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May 22, 2019

Learning magnets could lead to energy-efficient data processing

Posted by in categories: computing, physics

The power consumption of data centers around the world is increasing. This creates a high demand for new technologies that could lead to energy-efficient computers. In a new study, physicists at Radboud University have demonstrated that this could also be achieved by using chips whose operation is inspired by that of the human brain. The study was published in the scientific journal Applied Physics Letters on 16 May.

Compared to our current computers, the human brain uses a fraction of the energy to process the same amount of data. This is possible due to the fact that our brains can process data in parallel and store it as well by making connections stronger or weaker.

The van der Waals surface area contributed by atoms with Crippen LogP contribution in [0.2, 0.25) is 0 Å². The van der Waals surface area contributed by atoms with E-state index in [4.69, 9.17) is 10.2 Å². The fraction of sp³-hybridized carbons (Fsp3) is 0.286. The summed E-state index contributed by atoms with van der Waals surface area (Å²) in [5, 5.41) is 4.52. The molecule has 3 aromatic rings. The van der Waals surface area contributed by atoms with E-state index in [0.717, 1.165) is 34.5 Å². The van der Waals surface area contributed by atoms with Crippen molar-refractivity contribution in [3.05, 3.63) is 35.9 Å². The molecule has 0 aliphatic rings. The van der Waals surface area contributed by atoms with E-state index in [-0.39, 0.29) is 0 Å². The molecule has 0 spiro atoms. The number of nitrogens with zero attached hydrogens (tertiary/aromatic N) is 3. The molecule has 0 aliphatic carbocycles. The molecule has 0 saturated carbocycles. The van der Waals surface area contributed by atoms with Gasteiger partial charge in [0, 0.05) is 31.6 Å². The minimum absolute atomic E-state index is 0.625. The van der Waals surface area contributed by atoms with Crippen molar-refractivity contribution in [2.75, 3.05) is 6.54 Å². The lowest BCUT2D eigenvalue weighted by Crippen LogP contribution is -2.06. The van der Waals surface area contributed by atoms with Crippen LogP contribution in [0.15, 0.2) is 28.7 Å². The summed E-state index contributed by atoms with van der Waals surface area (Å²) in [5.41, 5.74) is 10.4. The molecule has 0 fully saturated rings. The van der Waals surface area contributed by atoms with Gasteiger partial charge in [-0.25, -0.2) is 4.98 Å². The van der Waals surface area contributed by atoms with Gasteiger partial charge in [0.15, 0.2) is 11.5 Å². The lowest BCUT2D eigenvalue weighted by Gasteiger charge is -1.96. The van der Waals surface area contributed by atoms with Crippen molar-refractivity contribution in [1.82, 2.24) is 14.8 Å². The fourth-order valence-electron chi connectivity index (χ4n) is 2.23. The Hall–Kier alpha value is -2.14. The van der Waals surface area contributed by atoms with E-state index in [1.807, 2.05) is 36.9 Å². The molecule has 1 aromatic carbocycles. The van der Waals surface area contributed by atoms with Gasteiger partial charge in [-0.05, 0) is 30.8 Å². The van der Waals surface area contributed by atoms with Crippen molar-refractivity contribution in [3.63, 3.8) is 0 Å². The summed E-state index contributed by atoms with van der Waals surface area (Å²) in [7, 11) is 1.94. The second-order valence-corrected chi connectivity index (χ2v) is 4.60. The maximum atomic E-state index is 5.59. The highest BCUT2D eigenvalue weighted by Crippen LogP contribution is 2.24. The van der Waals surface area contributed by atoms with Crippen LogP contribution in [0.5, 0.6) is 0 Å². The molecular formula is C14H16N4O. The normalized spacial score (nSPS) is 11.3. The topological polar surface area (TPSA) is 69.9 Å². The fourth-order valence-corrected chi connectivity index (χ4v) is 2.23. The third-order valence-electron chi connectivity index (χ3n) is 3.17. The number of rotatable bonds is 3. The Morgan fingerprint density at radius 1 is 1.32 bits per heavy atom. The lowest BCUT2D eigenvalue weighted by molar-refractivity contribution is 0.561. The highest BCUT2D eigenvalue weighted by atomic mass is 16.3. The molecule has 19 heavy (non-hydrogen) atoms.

“We wanted to see if we could implement this property of plasticity in an artificial system and combine it with the rapid and energy-efficient technique to control magnetism using light, which has been applied for some time already,” say Johan Mentink and Theo Rasing, both physicists at Radboud University. “This should eventually lead to energy-efficient and smart computers.”

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May 22, 2019

Regrowing Body Parts, With A Little Help From Lasers And Stem Cells

Posted by in categories: biotech/medical, health

A dental investigator with the National Institutes of Health will begin clinical human trials this year of a laser technique that stimulates stem cells for the regeneration of teeth and, possibly, other human body parts.

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May 22, 2019

Eighteen Earth-sized exoplanets discovered

Posted by in category: space